to set what you hope for aside.
The reward for MCing, for this kind of GMing, comes with the
discipline. When you find something you genuinely care about
— a question about what will happen that you genuinely want
to find out — letting the game’s fiction decide it is uniquely

Then Jason D’Angelo’s commentary (which is on the 2E):

As MC of Apocalypse World you need to govern your emotions and check your power in order to make the game do what it’s built to do.

But you’re only human, right? Everyone else in the game gets to have their bleed and play it too, why not you? Because, as the text reminds you several times, your power is too great to give in to those desires. That’s why the word “discipline” is key in this section. Here, “discipline” is applied principally to the “Play to find out what happens” element, because let’s face it. How your group works socially is nothing the game can control (or wants to). What the game can insist upon is that you play a reactionary role as the MC, responding to the characters rather than forcing them to go where you want. You will of course give them things to respond to, but how they respond and what comes of that response is up to them and the game, putting you back in a reactionary role.

And that’s the real challenge for the MC as it’s presented here. You have to “genuinely care” about what happens but not control it in any way. What this really emphasizes is the MC’s role as audience to the drama unfolding.


The list of MC wonderings is a beautiful thing. It’s like watching Act I in a movie or the first episode of a TV series and noting all the plot potential of the story about to unfold. There are all these places that things can go wrong, paths that the story could follow. But unlike those other art forms where the story is crafted long before we actually experience it, here everything is still wide open, and each possibility is as likely as any other to make it into the story. So we are encouraged to write it all down in this first session and even to start pushing right away on that which is most interesting to us. And it’s an intuitive process turning your wondering into a push; what would they do to protect their well? To find out all you have to do is threaten their well. Done.

That’s the heart of playing to find out what happens, yeah? By structuring the MC’s engagement with the emergent story as wondering observation, the game demands that the MC play to find out what happens. You have questions, the answers to which can only be discovered through play. The MC may surprise the players by threatening the well, but then the players get to surprise the MC by their reaction.

On the object of Play to find out:

Several times during the talk, Vincent makes it clear that the driving principle of his designs is what the game is asking the players to play to find out. Once that is known, the game needs to give everyone involved the tools they need to do that and to structure play such that that discovery is reliably made during play. To that extent, the game cannot place its own “thumb on the scale,” nor can it allow the GM to place their “thumb on the scale.” That thing that is being played to find out can only result from the players’ actions and decisions.


And to your traitor example (p.115):

Sometimes, disclaim decision-making. In order to play to
find out what happens, you’ll need to pass decision-making off
sometimes. Whenever something comes up that you’d prefer not
to decide by personal whim and will, don’t. The game gives you
four key tools you can use to disclaim responsibility: you can put
it in your NPCs’ hands, you can put it in the players’ hands, you
can create a countdown, or you can make it a stakes question.
Say that there’s an NPC whose life the players have come to care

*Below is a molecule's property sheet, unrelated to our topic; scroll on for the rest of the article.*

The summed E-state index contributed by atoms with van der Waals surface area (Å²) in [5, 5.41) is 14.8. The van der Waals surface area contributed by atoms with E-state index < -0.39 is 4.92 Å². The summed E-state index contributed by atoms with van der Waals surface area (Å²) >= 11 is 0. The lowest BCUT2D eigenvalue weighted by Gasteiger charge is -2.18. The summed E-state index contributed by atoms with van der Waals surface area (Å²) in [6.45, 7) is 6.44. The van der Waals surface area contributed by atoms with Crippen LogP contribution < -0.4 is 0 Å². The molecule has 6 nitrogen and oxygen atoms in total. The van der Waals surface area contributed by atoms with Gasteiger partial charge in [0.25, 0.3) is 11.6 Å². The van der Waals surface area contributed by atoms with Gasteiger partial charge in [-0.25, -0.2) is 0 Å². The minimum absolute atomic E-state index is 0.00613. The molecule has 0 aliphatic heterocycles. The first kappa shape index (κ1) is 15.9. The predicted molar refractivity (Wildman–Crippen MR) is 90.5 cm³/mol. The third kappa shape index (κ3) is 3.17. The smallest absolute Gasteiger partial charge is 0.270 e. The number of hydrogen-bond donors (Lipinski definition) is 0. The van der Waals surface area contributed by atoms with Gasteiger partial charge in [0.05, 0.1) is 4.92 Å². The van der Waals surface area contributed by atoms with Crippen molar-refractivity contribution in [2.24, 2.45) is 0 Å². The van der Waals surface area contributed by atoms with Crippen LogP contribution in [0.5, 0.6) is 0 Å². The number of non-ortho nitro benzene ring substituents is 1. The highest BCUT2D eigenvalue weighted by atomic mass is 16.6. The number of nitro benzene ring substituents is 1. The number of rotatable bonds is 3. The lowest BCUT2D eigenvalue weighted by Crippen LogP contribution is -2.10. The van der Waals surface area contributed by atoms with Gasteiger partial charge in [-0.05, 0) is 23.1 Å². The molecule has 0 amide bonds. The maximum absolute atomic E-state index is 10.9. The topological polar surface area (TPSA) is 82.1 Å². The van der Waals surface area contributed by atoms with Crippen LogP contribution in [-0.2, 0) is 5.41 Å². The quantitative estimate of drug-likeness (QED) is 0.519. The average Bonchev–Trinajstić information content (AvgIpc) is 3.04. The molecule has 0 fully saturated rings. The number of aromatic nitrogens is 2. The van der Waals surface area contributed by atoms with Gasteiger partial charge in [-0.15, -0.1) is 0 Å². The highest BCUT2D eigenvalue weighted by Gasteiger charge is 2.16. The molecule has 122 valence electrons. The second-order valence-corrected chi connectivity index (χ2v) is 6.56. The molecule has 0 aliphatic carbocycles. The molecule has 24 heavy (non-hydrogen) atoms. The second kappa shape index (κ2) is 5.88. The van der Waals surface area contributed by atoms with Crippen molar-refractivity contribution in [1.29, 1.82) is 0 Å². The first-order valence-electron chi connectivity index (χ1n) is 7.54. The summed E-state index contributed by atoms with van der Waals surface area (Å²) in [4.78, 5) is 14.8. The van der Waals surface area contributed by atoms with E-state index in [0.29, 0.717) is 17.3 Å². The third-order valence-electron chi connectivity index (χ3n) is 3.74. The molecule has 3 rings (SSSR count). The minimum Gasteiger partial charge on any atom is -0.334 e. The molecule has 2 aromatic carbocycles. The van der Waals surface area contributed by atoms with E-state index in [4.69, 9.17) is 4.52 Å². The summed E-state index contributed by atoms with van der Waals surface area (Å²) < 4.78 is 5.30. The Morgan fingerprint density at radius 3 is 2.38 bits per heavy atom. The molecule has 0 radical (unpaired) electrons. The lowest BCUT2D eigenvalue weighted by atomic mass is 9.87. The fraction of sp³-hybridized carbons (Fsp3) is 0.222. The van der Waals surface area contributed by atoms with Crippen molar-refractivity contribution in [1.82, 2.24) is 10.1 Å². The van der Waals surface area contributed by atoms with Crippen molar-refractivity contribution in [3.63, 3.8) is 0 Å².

about, for instance, and you don’t feel right about just deciding
when and whether to kill her off:
You can (1) put it in your NPCs’ hands. Just ask yourself, in this
circumstance, is Birdie really going to kill her? If the answer’s
yes, she dies. If it’s no, she lives. Yes, this leaves the decision in
your hands, but it gives you a way to make it with integrity.
You can (2) put it in the players’ hands. For instance, “Dou’s
been shot, yeah, she’s shuddering and going into shock. What
do you do?” If the character helps her, she lives; if the character
doesn’t or can’t, she dies. You could even create a custom move
for it, if you wanted, to serve the exact circumstances. See the
moves snowball chapter, page 151, and the advanced fuckery
chapter, page 267.
You can (3) create a countdown. See the countdown section in
the fronts chapter, page 143. Just sketch a quick countdown
clock. Mark 9:00 with “she gets hurt,” 12:00 with “she dies.”
Tick it up every time she goes into danger, and jump to 9:00 if
she’s in the line of fire. This leaves it in your hands, but gives
you a considered and concrete plan, instead of leaving it to your
Or you can (4) make it a stakes question. See the stakes section
in the fronts chapter, page 145.“Will Dou live through all this?”
Now you’ve promised yourself not to just answer it yourself, yes
or no, she lives or she dies. Whenever it comes up, you must give
the answer over to your NPCs, to the players’ characters, to the
game’s moves, or to a countdown, no cheating.

Jason D’Angelo comments:

This is the only principle that is directly concerned with playing to find out what happens. Making everyone human, making your move but misdirecting, responding with fuckery—they all concern themselves with making Apocalypse World real and the characters’ lives not boring. Asking provocative questions demands that you use the answers to inform your understanding of the world, so in a sense it prevents the MC from controlling all the details, forcing them in the direction of playing to find out. But this final principle is the only one that tells us how to play to find out and what playing to find out looks like .

According to this principle, it is all about “decision-making.” Specifically it is about letting the Fiction, the characters’ actions, the rules, and your prep work inform your decision-making rather than simply relying on your “personal whim and will.”


@Thomas_Junk What do we call a a non-hierarchical, voluntary associations among agents?

In the AW case: The MC has a specific and different role, but isn’t more important. Right? The games we play are voluntary, right?

That is: We don’t really think one of our friends is in charge of the group, and we think we can all leave the group.

I’ll leave the missing word as an exercise for the reader.


A(h), now I see, where you go.


Thank you very much @Julian. Quite a bit of a long read :]
This helps a lot, enhancing my view on the topic.


Podcast just released! Here’s the link for you if you’re interested.


Thank you very much!